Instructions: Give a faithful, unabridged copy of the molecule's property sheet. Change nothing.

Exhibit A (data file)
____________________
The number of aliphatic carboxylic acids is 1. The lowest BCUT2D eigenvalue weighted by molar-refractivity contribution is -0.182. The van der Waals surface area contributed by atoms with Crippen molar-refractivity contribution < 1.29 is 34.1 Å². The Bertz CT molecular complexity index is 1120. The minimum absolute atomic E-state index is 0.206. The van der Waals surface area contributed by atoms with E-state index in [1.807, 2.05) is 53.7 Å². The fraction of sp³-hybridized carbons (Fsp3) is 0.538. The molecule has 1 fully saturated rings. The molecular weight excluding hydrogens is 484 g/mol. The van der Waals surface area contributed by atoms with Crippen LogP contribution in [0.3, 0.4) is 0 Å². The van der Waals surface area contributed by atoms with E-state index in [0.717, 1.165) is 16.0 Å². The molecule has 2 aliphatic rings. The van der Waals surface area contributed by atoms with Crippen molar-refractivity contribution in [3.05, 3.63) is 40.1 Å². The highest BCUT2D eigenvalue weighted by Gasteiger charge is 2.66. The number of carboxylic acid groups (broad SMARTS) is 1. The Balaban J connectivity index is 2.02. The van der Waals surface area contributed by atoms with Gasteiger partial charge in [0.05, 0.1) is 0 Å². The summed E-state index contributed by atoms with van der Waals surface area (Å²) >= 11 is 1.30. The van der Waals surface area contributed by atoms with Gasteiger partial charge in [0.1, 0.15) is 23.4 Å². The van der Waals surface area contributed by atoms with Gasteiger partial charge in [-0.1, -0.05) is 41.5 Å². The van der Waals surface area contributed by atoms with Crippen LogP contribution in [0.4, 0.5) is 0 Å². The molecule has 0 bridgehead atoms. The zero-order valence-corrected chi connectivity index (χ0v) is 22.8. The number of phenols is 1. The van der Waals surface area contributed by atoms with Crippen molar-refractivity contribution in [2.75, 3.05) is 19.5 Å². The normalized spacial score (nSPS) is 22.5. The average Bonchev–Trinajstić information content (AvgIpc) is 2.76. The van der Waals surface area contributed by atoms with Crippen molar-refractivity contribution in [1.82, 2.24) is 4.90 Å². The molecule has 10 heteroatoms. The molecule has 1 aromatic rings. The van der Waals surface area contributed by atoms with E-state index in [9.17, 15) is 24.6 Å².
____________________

The number of aliphatic carboxylic acids is 1. The lowest BCUT2D eigenvalue weighted by molar-refractivity contribution is -0.182. The van der Waals surface area contributed by atoms with Crippen molar-refractivity contribution < 1.29 is 34.1 Å². The Bertz CT molecular complexity index is 1120. The minimum absolute atomic E-state index is 0.206. The van der Waals surface area contributed by atoms with E-state index in [1.807, 2.05) is 53.7 Å². The fraction of sp³-hybridized carbons (Fsp3) is 0.538. The molecule has 1 fully saturated rings. The molecular weight excluding hydrogens is 484 g/mol. The van der Waals surface area contributed by atoms with Crippen LogP contribution in [0.3, 0.4) is 0 Å². The van der Waals surface area contributed by atoms with E-state index in [0.717, 1.165) is 16.0 Å². The molecule has 2 aliphatic rings. The van der Waals surface area contributed by atoms with Crippen molar-refractivity contribution in [3.05, 3.63) is 40.1 Å². The highest BCUT2D eigenvalue weighted by Gasteiger charge is 2.66. The number of carboxylic acid groups (broad SMARTS) is 1. The Balaban J connectivity index is 2.02. The van der Waals surface area contributed by atoms with Gasteiger partial charge in [0.05, 0.1) is 0 Å². The summed E-state index contributed by atoms with van der Waals surface area (Å²) >= 11 is 1.30. The van der Waals surface area contributed by atoms with Gasteiger partial charge in [0.1, 0.15) is 23.4 Å². The van der Waals surface area contributed by atoms with Gasteiger partial charge in [-0.1, -0.05) is 41.5 Å². The van der Waals surface area contributed by atoms with Crippen LogP contribution in [0.4, 0.5) is 0 Å². The molecule has 0 bridgehead atoms. The zero-order valence-corrected chi connectivity index (χ0v) is 22.8. The number of phenols is 1. The van der Waals surface area contributed by atoms with Crippen molar-refractivity contribution in [2.75, 3.05) is 19.5 Å². The normalized spacial score (nSPS) is 22.5. The average Bonchev–Trinajstić information content (AvgIpc) is 2.76. The van der Waals surface area contributed by atoms with Crippen molar-refractivity contribution in [1.82, 2.24) is 4.90 Å². The molecule has 10 heteroatoms. The molecule has 1 aromatic rings. The van der Waals surface area contributed by atoms with E-state index in [9.17, 15) is 24.6 Å².